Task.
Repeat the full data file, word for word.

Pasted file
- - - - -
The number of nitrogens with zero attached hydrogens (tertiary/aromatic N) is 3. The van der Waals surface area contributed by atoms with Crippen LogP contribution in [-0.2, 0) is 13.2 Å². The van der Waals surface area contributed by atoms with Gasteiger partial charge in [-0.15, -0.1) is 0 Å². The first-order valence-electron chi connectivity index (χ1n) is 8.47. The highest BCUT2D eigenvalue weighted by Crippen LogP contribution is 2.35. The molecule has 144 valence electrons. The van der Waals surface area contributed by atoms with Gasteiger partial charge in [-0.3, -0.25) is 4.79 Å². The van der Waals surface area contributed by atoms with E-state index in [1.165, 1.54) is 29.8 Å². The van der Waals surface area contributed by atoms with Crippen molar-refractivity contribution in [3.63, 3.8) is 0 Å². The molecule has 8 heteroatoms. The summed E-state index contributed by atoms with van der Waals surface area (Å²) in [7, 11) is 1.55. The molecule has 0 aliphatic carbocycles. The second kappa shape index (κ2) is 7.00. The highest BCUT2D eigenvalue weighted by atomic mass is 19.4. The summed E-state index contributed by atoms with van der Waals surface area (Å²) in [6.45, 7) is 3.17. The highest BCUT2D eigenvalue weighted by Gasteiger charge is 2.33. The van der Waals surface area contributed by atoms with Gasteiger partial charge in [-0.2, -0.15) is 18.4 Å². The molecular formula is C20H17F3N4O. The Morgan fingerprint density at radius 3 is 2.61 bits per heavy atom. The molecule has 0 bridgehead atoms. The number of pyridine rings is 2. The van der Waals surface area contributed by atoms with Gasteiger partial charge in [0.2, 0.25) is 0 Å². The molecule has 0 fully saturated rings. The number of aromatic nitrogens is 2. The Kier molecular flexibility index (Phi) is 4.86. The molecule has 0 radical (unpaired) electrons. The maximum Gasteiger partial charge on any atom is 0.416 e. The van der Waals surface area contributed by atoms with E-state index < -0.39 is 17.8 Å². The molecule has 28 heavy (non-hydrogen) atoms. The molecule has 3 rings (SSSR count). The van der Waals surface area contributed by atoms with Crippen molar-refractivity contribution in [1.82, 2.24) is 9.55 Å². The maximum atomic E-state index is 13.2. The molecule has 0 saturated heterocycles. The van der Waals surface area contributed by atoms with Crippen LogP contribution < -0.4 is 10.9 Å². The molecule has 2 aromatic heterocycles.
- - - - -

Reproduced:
The number of nitrogens with zero attached hydrogens (tertiary/aromatic N) is 3. The van der Waals surface area contributed by atoms with Crippen LogP contribution in [-0.2, 0) is 13.2 Å². The van der Waals surface area contributed by atoms with Gasteiger partial charge in [-0.15, -0.1) is 0 Å². The first-order valence-electron chi connectivity index (χ1n) is 8.47. The highest BCUT2D eigenvalue weighted by Crippen LogP contribution is 2.35. The molecule has 144 valence electrons. The van der Waals surface area contributed by atoms with Gasteiger partial charge in [-0.3, -0.25) is 4.79 Å². The van der Waals surface area contributed by atoms with E-state index in [1.165, 1.54) is 29.8 Å². The van der Waals surface area contributed by atoms with Crippen molar-refractivity contribution in [3.63, 3.8) is 0 Å². The molecule has 8 heteroatoms. The summed E-state index contributed by atoms with van der Waals surface area (Å²) in [7, 11) is 1.55. The molecule has 0 aliphatic carbocycles. The second kappa shape index (κ2) is 7.00. The highest BCUT2D eigenvalue weighted by atomic mass is 19.4. The summed E-state index contributed by atoms with van der Waals surface area (Å²) in [6.45, 7) is 3.17. The highest BCUT2D eigenvalue weighted by Gasteiger charge is 2.33. The van der Waals surface area contributed by atoms with Gasteiger partial charge in [-0.2, -0.15) is 18.4 Å². The molecular formula is C20H17F3N4O. The Morgan fingerprint density at radius 3 is 2.61 bits per heavy atom. The molecule has 0 bridgehead atoms. The number of pyridine rings is 2. The van der Waals surface area contributed by atoms with Gasteiger partial charge in [0.2, 0.25) is 0 Å². The molecule has 0 fully saturated rings. The number of aromatic nitrogens is 2. The Kier molecular flexibility index (Phi) is 4.86. The molecule has 0 radical (unpaired) electrons. The maximum Gasteiger partial charge on any atom is 0.416 e. The van der Waals surface area contributed by atoms with E-state index < -0.39 is 17.8 Å². The molecule has 28 heavy (non-hydrogen) atoms. The molecule has 3 rings (SSSR count). The van der Waals surface area contributed by atoms with Crippen molar-refractivity contribution in [1.82, 2.24) is 9.55 Å². The maximum atomic E-state index is 13.2. The molecule has 0 saturated heterocycles. The van der Waals surface area contributed by atoms with Crippen LogP contribution < -0.4 is 10.9 Å². The molecule has 2 aromatic heterocycles.